ST. GEORGE — Following Monday’s announcement that the Dixie State University Board of Trustees voted unanimously to recommend an official name change to the university, DSU President Richard B. Williams and other stakeholders spoke about their decision, citing local concerns as well as the results of a recent impact study.
“It’s been an emotional day,” Williams told St. George News regarding Monday’s Board of Trustee’s vote. “It was a day where the trustees had to make a very difficult decision. I think it’s been emotional for all of us.”
The vote came after a two-hour meeting in which members of the Board of Trustees were presented with the findings of an impact study commissioned by the university in August and conducted by the independent consulting company Cicero Group.
The task of the study was to meaningfully measure the impacts, both positive and negative, of the name “Dixie” on the university.
Based primarily on the findings of the study, the Dixie State University governing bodies – which comprises the Board of Trustees, President’s Cabinet, University Council, Staff Association Board, Faculty Senate and Student Executive Council – jointly recommended an institutional name change for Dixie State University.
Some of the key data points from the comprehensive impact study included the following, which an announcement from DSU said demonstrate both the great support for and barriers to the name:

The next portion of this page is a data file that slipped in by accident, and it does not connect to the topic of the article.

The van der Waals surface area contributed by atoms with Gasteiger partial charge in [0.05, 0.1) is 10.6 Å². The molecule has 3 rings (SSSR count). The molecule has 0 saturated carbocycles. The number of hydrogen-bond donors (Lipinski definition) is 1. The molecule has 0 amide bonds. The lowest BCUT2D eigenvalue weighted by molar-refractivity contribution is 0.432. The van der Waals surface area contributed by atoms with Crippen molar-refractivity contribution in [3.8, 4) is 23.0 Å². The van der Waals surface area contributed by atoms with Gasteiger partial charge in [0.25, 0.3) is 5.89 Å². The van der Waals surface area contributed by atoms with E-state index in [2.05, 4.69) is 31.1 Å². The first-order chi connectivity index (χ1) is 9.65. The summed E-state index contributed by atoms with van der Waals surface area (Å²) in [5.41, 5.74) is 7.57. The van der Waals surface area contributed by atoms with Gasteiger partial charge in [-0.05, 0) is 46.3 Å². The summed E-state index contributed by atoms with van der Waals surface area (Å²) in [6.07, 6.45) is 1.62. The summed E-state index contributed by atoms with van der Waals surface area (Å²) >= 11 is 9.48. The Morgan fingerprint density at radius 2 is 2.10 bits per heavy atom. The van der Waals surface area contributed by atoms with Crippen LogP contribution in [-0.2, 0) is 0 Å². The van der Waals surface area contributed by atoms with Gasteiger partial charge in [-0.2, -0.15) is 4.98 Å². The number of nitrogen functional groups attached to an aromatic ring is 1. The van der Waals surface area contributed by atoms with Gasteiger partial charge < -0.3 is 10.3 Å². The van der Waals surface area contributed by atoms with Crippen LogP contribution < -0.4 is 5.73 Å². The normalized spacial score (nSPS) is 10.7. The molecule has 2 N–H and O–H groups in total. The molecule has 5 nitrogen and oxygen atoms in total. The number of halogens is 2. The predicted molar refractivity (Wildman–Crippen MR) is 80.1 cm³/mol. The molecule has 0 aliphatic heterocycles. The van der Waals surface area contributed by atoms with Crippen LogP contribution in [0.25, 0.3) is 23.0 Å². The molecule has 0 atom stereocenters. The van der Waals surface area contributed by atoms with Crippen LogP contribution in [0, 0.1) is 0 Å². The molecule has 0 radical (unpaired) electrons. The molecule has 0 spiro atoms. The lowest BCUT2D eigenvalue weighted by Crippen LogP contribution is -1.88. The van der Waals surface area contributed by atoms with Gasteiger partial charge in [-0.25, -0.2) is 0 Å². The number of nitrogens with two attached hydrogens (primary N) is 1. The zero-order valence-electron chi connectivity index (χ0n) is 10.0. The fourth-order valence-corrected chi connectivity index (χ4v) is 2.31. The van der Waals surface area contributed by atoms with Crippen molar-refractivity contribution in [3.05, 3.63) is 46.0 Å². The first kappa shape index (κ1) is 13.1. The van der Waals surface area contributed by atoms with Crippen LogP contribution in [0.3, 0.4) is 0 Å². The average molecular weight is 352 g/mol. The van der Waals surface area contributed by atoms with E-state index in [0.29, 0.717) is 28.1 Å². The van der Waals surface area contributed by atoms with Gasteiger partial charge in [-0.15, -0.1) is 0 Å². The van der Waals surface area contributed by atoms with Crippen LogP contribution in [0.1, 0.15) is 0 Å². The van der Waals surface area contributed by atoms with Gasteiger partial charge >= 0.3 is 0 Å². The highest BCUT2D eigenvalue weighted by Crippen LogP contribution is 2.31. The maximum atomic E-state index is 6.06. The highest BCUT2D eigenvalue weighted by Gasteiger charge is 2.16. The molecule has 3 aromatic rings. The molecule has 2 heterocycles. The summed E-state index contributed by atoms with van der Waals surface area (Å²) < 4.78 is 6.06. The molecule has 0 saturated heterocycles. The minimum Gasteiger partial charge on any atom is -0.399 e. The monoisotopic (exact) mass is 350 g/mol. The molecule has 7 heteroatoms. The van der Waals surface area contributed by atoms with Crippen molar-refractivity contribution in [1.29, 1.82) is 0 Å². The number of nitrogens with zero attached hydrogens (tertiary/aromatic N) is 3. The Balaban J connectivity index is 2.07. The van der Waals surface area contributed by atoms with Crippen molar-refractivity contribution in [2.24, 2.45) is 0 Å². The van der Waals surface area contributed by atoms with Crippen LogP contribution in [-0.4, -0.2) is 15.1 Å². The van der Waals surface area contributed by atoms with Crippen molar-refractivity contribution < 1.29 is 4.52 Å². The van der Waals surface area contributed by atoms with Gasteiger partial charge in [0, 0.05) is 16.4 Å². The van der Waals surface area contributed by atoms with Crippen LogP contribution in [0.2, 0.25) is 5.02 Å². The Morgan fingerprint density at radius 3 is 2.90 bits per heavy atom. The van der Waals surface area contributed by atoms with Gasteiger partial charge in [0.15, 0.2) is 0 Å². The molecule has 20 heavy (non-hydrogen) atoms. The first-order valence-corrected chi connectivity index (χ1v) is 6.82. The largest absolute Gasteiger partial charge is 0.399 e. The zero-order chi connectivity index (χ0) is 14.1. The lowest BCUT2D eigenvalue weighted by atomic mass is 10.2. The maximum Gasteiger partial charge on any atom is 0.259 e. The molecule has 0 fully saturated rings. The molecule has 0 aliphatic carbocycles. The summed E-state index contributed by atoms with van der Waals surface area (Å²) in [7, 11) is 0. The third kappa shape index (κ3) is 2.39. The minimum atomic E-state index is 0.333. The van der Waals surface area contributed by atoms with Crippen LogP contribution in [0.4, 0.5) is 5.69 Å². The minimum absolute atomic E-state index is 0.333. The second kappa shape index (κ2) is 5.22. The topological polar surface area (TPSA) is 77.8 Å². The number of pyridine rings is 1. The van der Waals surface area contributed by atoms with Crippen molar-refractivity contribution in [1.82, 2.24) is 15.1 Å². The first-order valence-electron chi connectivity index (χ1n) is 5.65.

- 25% of Southwestern Utah, 44% of Greater Utah and 56% of our out-of-state recruiting areas believe the name will have a negative impact on the institution’s general brand.
- 54% of faculty and staff and 36% of current students believe the name will have a negative impact on the institution’s general brand.
- 62% of Southwestern Utah and 46% of Greater Utah believe there will be greater brand appeal if the name remains.
- 22% of recent graduates looking for jobs outside of Utah have had an employer express concern that Dixie is on their résumé.
- 42% of respondents from our recruiting region and 22% of respondents from Utah say the name makes them less likely to attend DSU.
- 52% of recent alumni who live outside of the state feel the name has a negative impact on the brand.
- 17% of our community members, 38% of Utahns and 52% of people outside of the state feel uncomfortable wearing DSU apparel outside of Utah; 47% of recent alumni who live outside of the state feel uncomfortable wearing their alma mater’s brand.
The full impact report can be read here.
“Although we deeply believe moving toward an institutional name change is in the best interest of our campus community,” the university announcement stated, “we understand this change will be difficult for many since the name has been cherished in our region since 1857, when 38 families settled Southwest Utah to grow cotton.”
The announcement went to say the following:
We share in the profound pride of the local meaning of Dixie that embodies the region’s pioneering heritage of grit, service, and sacrifice. However, the word Dixie has a national meaning that is vastly different from the local understanding of the term. The data shows that Dixie means the Confederacy to 33% of Southern Utah residents, 41% of Utahns, and 64% of respondents from our recruiting region.
Though Williams said the name “Dixie,” at least as it is understood in the Southern Utah region, is something that is near and dear to the heart of the trustees, the decision to recommend a name change is something he believes is in the best interest of the students.
“We just want to do what’s best for students,” Williams said, “but at the same time we don’t want to give the impression that we don’t care about the community.”